• Re:Bad headline (Score:5, Interesting)

      by bluefoxlucid (723572) on Friday April 05, 2013 @02:44PM (#43371077) Journal
      Polchinski is actually correct, sort of. Everything approaching a black hole is being compressed; you'd be exposed to the burning energy of a hundred thousand million thermonuclear explosions before reaching the event horizon.
      • Misleading (Score:2, Insightful)

        by phorm (591458)

        The whole "what would happen to an astronaut" is the misleading sensationalist that's been pollution this site lately. It seems they're really going from "News for Nerds" to "Fox News for people who may buy computer and sciency stuff from places like Thinkgeek" (though thinkgeek is awesome BTW) in order to gain bigger audience.

        End result is it drives away the core audience that used to make this site awesome, as it dumbs down the really interesting science parts beyond recognition.

    • That contradictions exist between Newtonian physics, relativity, and quantum mechanics is pretty much old news.

  • by roc97007 (608802)

    That would certainly change the end of the movie [imdb.com].

  • by pezpunk (205653) on Friday April 05, 2013 @02:43PM (#43371063) Homepage

    i agree the reversed lower playfield can be a bit disorienting at first, but let's not get melodramatic -- since there are no outlanes in the gravity well, a quick SDTM drain is really the only way to die down there, and completing either bank of drop targets opens the re-entry gate anyway.

  • Shouldn't we use a convicted murderer or something?
    • by pezpunk (205653) on Friday April 05, 2013 @02:50PM (#43371157) Homepage

      well, technically, wouldn't the convicted murder BECOME an astronaut by definition the moment we shot him into space?

      slashdot is really provoking the deep questions today.

    • by Culture20 (968837)

      Shouldn't we use a convicted murderer or something?

      They behave differently in a vacuum.

    • "Just settle down out there, you'll get your $20"
      ~Cave Johnson

    • by hawguy (1600213)

      Shouldn't we use a convicted murderer or something?

      I think there would be plenty of volunteers for a one-way trip to a black hole -- volunteers more willing to make scientific observations than a death-row inmate forced to go.

      Besides, what if the inmate banished from earth finds himself released by an atomic shockwave from a planet that his prison-ship flies near and he goes to that planet and finds that he has superpowers granted by the planet's sun, and he wreaks havoc on that planet as a super-villan until someone on the planet with super-powers to mat

  • At this point all we have in conjecture as actually studying what would happen is for all intents and purposes impossible. Are you crushed, burned alive by everything else, toasted by radiation, spaghettified, or some other horrible fate?

    The only thing that we /really/ know is that any possible fate you would have from falling into a black hole would be painful. Unless you are killed so quickly your body never has a chance to transmit the signals for excruciating pain. The bottom line is that we really don'

  • My theory (Score:5, Funny)

    by Algae_94 (2017070) on Friday April 05, 2013 @02:46PM (#43371101) Journal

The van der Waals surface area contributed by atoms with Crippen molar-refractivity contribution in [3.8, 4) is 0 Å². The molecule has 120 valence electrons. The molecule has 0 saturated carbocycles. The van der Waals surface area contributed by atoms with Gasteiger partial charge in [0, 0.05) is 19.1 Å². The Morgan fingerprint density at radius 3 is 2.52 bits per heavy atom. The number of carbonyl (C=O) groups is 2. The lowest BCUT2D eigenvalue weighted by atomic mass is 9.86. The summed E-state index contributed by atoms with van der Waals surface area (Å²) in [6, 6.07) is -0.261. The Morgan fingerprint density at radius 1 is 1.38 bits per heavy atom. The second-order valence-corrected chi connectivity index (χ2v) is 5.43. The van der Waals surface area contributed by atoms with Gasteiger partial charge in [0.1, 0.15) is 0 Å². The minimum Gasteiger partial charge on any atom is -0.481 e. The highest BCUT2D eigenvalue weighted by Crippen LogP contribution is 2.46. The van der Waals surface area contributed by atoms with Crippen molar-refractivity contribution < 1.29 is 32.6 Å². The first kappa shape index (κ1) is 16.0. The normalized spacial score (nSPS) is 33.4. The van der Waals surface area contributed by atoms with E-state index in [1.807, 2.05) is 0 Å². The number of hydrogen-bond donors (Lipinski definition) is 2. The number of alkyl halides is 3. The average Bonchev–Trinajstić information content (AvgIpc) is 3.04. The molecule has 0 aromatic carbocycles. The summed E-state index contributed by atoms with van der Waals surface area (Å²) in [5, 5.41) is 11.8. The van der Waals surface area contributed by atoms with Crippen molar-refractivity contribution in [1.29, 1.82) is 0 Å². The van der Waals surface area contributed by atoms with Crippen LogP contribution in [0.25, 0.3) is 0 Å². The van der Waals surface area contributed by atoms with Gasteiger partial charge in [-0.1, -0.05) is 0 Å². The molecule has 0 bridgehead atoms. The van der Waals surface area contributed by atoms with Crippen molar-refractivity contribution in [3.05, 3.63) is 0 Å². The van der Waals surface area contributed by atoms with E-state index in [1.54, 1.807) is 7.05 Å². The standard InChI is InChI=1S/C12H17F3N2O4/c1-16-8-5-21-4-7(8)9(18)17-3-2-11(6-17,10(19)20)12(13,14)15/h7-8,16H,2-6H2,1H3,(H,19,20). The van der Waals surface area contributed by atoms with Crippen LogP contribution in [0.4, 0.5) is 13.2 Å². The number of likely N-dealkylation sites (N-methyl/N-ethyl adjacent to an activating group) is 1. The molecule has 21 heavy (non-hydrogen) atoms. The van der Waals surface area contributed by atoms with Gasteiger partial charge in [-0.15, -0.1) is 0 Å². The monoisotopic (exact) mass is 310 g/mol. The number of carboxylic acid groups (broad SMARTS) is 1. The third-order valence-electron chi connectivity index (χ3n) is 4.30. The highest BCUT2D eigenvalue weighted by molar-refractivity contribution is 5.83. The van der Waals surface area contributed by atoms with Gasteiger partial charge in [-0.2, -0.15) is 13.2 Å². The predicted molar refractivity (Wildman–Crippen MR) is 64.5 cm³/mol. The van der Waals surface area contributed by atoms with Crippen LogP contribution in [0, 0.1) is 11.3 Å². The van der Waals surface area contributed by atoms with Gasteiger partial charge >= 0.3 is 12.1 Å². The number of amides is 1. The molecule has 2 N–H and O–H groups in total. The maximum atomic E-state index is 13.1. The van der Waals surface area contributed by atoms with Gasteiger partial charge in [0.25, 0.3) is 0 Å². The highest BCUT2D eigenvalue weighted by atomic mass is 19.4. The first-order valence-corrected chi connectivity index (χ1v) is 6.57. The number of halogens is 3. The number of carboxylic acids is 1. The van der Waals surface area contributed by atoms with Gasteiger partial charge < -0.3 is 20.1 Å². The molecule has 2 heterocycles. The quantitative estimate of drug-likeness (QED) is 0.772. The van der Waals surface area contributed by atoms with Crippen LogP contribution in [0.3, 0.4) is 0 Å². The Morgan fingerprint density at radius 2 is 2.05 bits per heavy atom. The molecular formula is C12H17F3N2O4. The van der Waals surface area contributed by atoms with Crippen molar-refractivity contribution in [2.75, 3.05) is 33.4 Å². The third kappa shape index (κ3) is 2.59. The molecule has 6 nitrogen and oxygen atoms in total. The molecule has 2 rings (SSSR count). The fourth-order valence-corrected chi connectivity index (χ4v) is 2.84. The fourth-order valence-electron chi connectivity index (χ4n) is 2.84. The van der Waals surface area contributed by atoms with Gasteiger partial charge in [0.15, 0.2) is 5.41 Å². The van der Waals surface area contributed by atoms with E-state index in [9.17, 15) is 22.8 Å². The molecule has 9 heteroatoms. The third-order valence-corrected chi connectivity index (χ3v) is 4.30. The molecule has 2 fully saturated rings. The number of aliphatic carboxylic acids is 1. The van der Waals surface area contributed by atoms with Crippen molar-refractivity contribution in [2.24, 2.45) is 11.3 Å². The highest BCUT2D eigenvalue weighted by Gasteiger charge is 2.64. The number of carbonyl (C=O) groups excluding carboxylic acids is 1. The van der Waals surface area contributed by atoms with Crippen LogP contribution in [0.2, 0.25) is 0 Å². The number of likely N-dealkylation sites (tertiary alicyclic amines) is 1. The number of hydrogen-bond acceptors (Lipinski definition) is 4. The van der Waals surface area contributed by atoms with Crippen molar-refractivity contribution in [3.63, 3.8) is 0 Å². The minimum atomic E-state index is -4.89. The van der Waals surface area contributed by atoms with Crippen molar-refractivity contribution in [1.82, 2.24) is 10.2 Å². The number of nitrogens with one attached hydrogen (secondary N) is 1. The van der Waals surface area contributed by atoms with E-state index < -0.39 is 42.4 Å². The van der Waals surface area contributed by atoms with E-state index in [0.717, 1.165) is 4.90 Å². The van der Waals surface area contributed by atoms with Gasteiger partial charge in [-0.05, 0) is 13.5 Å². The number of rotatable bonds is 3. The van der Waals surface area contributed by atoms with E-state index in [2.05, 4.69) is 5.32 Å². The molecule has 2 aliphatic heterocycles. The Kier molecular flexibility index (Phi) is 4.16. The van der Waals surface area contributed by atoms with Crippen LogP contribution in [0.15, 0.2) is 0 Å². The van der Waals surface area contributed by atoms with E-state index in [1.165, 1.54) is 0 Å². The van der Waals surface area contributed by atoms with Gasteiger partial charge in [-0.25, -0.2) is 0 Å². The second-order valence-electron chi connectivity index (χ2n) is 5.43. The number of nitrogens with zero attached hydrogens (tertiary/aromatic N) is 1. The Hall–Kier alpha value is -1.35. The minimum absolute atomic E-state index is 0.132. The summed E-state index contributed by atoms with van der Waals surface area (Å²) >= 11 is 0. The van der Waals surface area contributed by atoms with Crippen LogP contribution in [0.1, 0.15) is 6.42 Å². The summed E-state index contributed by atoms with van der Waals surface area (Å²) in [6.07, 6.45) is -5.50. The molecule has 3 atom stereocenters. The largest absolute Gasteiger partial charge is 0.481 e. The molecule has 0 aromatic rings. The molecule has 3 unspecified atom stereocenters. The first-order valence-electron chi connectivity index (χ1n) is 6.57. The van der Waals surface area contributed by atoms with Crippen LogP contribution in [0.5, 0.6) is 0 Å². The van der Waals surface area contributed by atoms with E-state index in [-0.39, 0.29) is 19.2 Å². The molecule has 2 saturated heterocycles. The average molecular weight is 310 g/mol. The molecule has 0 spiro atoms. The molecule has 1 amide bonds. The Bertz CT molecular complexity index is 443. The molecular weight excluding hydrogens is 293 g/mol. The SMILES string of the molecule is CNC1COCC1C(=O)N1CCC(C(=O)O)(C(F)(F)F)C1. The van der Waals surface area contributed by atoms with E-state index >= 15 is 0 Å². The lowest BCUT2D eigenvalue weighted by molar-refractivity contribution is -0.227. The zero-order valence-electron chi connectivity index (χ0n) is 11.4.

Unicorns would stampede the astronaut as he enters the event horizon. There's one problem with the unicorn theory. If I'm right, then either general relativity or quantum mechanics is wrong.
    • by alphatel (1450715) *

      Unicorns would stampede the astronaut as he enters the event horizon.

      I think we can all agree the astronaut would die.

  • by HermDog (24570) on Friday April 05, 2013 @02:50PM (#43371153)
    try to avoid falling into a black hole
  • I once read that if the black hole is big enough tidal forces will be minimal and you can actually cross the event horizon alive.

    This theory has some merit as the universe itself is a black hole from a certain point of view.

  • He'd be dead before got close to the thing.

  • Due to the tidal grdient across your length. A large BH would have a midel tidal gradient. I dont know the size, but I think its over a trillion solar masses.
  • Infinite density = zero size and something with zero size no longer exists. If something has a presence in spacetime it will have some form of dimension. You can't have "something" that isn't actually there.

    • by Sardak (773761)
      This has always bugged me, too. If, for example, you take the black hole at the center of our galaxy, assume all of its mass is located in a singular location and that it is roughly a sphere with a diameter of one Planck length, you get a density of about 3.88 * 10^141 kg/m^3. Very high, but a far cry from infinite.
  • ... He'd just red-shift more and more forever
    • by Jherico (39763)
      This depends on the size of the black hole. The larger the black hole, the smaller the tidal forces at the actual event horizon, in which case you're correct, he just seems to slow down and redshift from an outside observer. However, for a small enough black hole he'll be ripped apart and quite dead long before he reaches the event horizon. If it's small enough to have a hot accretion disk (whether the disk is there or not).
  • by fahrbot-bot (874524) on Friday April 05, 2013 @03:07PM (#43371371)

    Umm... He's a string theorist, so...

    Listen to Zombie Feynman kids: Unscientific [xkcd.com]:

    • "I hunger for Braaaaaiiiinns!"
    • Uh, try the Physics lab next door.
    • "I said brains. All they've got are string theorists."
  • The astronaut would die of starvation or hypoxia long before they got to the Black Hole, given that the farthest we've sent an astronaut is 250,000 miles (a bit more than one light-second), and the nearest black hole is 1600 light years away, or 5E+10 times as far.

  • by Fuzzums (250400) on Friday April 05, 2013 @03:55PM (#43371991) Homepage

    First answer: Alone.

    But I saw this rather interesting video of a lecture by Leonard Susskind : http://www.youtube.com/watch?v=pf0D8A0jRiY [youtube.com]
    It will probably not answer your question, but it's about black holes and they're very cool! Or hot. Depending on the observer ;)